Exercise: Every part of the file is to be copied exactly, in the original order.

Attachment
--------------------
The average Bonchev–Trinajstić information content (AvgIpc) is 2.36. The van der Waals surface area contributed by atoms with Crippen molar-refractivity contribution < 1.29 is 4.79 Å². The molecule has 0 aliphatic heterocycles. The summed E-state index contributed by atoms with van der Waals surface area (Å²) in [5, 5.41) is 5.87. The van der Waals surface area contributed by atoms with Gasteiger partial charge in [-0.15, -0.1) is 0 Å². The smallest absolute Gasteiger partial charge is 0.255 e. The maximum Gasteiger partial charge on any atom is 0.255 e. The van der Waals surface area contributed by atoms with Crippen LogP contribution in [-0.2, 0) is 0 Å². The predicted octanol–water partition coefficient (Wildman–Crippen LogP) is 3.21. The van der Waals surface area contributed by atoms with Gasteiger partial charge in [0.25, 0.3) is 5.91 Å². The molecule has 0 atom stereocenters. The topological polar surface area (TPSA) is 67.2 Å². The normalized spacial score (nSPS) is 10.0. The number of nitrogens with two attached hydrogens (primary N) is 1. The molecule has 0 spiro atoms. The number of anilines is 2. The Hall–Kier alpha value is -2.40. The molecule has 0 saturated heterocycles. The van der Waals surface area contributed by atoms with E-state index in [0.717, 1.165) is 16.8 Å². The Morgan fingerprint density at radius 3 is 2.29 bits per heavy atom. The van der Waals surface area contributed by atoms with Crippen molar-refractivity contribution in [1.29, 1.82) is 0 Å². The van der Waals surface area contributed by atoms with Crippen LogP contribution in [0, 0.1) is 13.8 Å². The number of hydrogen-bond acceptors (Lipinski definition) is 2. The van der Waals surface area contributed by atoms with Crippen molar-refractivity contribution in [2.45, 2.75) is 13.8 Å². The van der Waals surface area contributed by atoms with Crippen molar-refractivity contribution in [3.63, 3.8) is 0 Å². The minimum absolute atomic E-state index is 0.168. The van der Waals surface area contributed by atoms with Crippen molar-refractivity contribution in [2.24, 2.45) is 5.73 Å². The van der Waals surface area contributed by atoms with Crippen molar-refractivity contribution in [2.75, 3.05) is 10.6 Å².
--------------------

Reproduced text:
The average Bonchev–Trinajstić information content (AvgIpc) is 2.36. The van der Waals surface area contributed by atoms with Crippen molar-refractivity contribution < 1.29 is 4.79 Å². The molecule has 0 aliphatic heterocycles. The summed E-state index contributed by atoms with van der Waals surface area (Å²) in [5, 5.41) is 5.87. The van der Waals surface area contributed by atoms with Gasteiger partial charge in [-0.15, -0.1) is 0 Å². The smallest absolute Gasteiger partial charge is 0.255 e. The maximum Gasteiger partial charge on any atom is 0.255 e. The van der Waals surface area contributed by atoms with Crippen LogP contribution in [-0.2, 0) is 0 Å². The predicted octanol–water partition coefficient (Wildman–Crippen LogP) is 3.21. The van der Waals surface area contributed by atoms with Gasteiger partial charge in [0.25, 0.3) is 5.91 Å². The molecule has 0 atom stereocenters. The topological polar surface area (TPSA) is 67.2 Å². The normalized spacial score (nSPS) is 10.0. The number of nitrogens with two attached hydrogens (primary N) is 1. The molecule has 0 spiro atoms. The number of anilines is 2. The Hall–Kier alpha value is -2.40. The molecule has 0 saturated heterocycles. The van der Waals surface area contributed by atoms with E-state index in [0.717, 1.165) is 16.8 Å². The Morgan fingerprint density at radius 3 is 2.29 bits per heavy atom. The van der Waals surface area contributed by atoms with Crippen molar-refractivity contribution in [1.29, 1.82) is 0 Å². The van der Waals surface area contributed by atoms with Crippen LogP contribution in [0, 0.1) is 13.8 Å². The number of hydrogen-bond acceptors (Lipinski definition) is 2. The van der Waals surface area contributed by atoms with Crippen molar-refractivity contribution in [2.45, 2.75) is 13.8 Å². The van der Waals surface area contributed by atoms with Crippen molar-refractivity contribution in [3.63, 3.8) is 0 Å². The minimum absolute atomic E-state index is 0.168. The van der Waals surface area contributed by atoms with Crippen molar-refractivity contribution in [2.24, 2.45) is 5.73 Å². The van der Waals surface area contributed by atoms with Crippen molar-refractivity contribution in [2.75, 3.05) is 10.6 Å².